A powerful, bleak, and penetrating portrait of an isolated young woman excelling in unimaginable danger

ORPHAN MONSTER SPY

From the Orphan Monster Spy series , Vol. 1

A half-Jewish girl in Nazi Germany passes up a chance to escape in favor of the opportunity to screw with Nazis.

Sarah’s mother is shot as they try to flee, but a stranger in a dark warehouse gives the bleeding, grieving Sarah good advice to avoid detection. When Sarah later sees the stranger being harassed by the police, she interrupts her own planned escape to save him. Her new ally, she learns, is a British spy, and she defies his attempt to help her to freedom. Wouldn’t it be better to stay and hurt the Nazis? Fifteen-year-old blonde Sarah looks not only Aryan but young: she’s as small as an 11-year-old. Home-schooled by her mother (who was an actress before the Nuremberg Laws left her unemployed, alcoholic, and abusive), Sarah’s skilled at playacting and languages. She’s even turned her gymnastics experience into a kind of parkour to avoid anti-Semitic violence and steal food. In other words, she’s a perfect spy. Disguised as the 13-year-old daughter of a Nazi official, she infiltrates an elite school. If she can befriend one of her classmates, the daughter of a nuclear physicist, she might save the Allies. Killeen’s thriller is cold, exciting, and well-paced, but its major plot point—the physicist’s independent development of a superweapon—is so James Bond it undercuts the real-world horror that was the Holocaust. Sarah’s coming-of-age and psychological crisis are so well-drawn, however, that the plot’s flaws are forgivable.

A powerful, bleak, and penetrating portrait of an isolated young woman excelling in unimaginable danger . (Historical thriller. 13-16)

Pub Date: March 20, 2018

ISBN: 978-0-451-47873-3

Page Count: 432

Publisher: Viking

Review Posted Online: Dec. 3, 2017

Kirkus Reviews Issue: Jan. 1, 2018

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Moving imagery is muddied by disjointed character representation in a novel that feels overcrowded.

ANGEL THIEVES

A Texas bayou holds memories and secrets, weaving together people and animals through connected histories.

Buffalo Bayou takes her place as part of an ensemble cast that spans nearly two centuries. Sixteen-year-old Cade Curtis is a white boy who works alongside his father stealing angel statues from cemeteries for an antiques dealer, and Soleil Broussard is a 16-year-old Creole Christian with a tiny honey bear jar tattooed on her wrist. The two attend school together in present-day Houston, Texas, but the story intertwines their connection with stories of slaves and an ocelot in a narrative that runs away like the rushing of a river. Texas is a gorgeous backdrop for the story, eliciting haunting imagery that spotlights the natural beauty of the state. Each character helps piece together a quilt of experiences that stream from the omnipresent bayou who sees, hears, and protects, and the revelations of their overlapping connections are well-paced throughout. The novel is less successful, however, at underscoring why there are so many voices battling for space in the text. Too-short vignettes that are rather haphazardly forced together provide glimpses into the lives of the characters but make it difficult to follow all of the threads. While an author’s note offers historical background explaining the inspiration for the characters, it does not provide sufficient cohesion.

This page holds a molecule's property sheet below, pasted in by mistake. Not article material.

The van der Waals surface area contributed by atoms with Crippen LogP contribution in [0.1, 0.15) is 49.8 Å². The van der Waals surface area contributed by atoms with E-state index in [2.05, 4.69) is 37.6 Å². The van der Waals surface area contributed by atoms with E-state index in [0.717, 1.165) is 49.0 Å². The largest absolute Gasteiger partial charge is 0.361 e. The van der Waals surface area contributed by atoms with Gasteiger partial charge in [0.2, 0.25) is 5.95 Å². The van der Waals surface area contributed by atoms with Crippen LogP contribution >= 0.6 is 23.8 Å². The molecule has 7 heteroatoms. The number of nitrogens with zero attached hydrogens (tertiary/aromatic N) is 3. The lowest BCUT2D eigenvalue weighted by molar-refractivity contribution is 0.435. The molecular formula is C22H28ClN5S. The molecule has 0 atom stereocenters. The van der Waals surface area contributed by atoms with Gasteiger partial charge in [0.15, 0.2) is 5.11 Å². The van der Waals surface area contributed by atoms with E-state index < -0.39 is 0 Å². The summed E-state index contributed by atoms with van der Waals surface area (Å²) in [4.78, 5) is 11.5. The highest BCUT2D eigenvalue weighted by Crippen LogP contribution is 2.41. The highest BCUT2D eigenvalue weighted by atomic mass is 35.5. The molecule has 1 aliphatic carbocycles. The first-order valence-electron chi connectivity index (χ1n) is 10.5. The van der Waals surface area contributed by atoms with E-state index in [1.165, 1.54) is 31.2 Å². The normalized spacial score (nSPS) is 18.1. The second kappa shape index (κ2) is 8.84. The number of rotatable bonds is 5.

Moving imagery is muddied by disjointed character representation in a novel that feels overcrowded. (author’s note) (Fiction. 13-15)

Pub Date: March 12, 2019

ISBN: 978-1-4424-2109-7

Page Count: 336

Publisher: Caitlyn Dlouhy/Atheneum

Review Posted Online: Feb. 10, 2019

Kirkus Reviews Issue: March 1, 2019

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Suspenseful and clever, intertwining historical truth with action-packed shootouts.

CONSPIRACY OF BLOOD AND SMOKE

A former intimate of Adolf Hitler returns to prewar Germany to save her beloved, all while fighting the rising power of the Nazi Party.

In this sequel to Prisoner of Night and Fog (2014), 18-year-old Gretchen returns to her native land in 1933, as the Nazis become ever more firmly entrenched in German politics. Gretchen and her Jewish beau, Daniel, seek the truth about the (real-life) Reichstag fire in order to discredit Hitler and the National Socialists. If only they can prove Hitler is lying about the arsonists, surely they can prevent him from gaining a stranglehold on German politics. The tight interweaving of Gretchen's journey with historical events lends a sense of the genuine—and results in the fascinating experience of following a quest readers know is doomed to fail. As Gretchen winds ever closer to the inevitable confrontation with her formerly loving "Uncle Dolf," it becomes increasingly unclear what she can salvage from the rising horror of Nazism. Mixed in with the bleak reality are adventure-novel goodies to maintain the pace: organized crime, prostitution and cocaine. Gretchen's too inwardly focused to see danger in Hitler's rise beyond the risk to herself and her friends, but Daniel provides rare if vital perspective.

Suspenseful and clever, intertwining historical truth with action-packed shootouts. (author’s note, bibliography) (Historical fiction. 13-16)

Pub Date: April 21, 2015

ISBN: 978-0-06-227884-5

Page Count: 416

Publisher: Balzer + Bray/HarperCollins

Review Posted Online: Jan. 10, 2015

Kirkus Reviews Issue: Jan. 15, 2015

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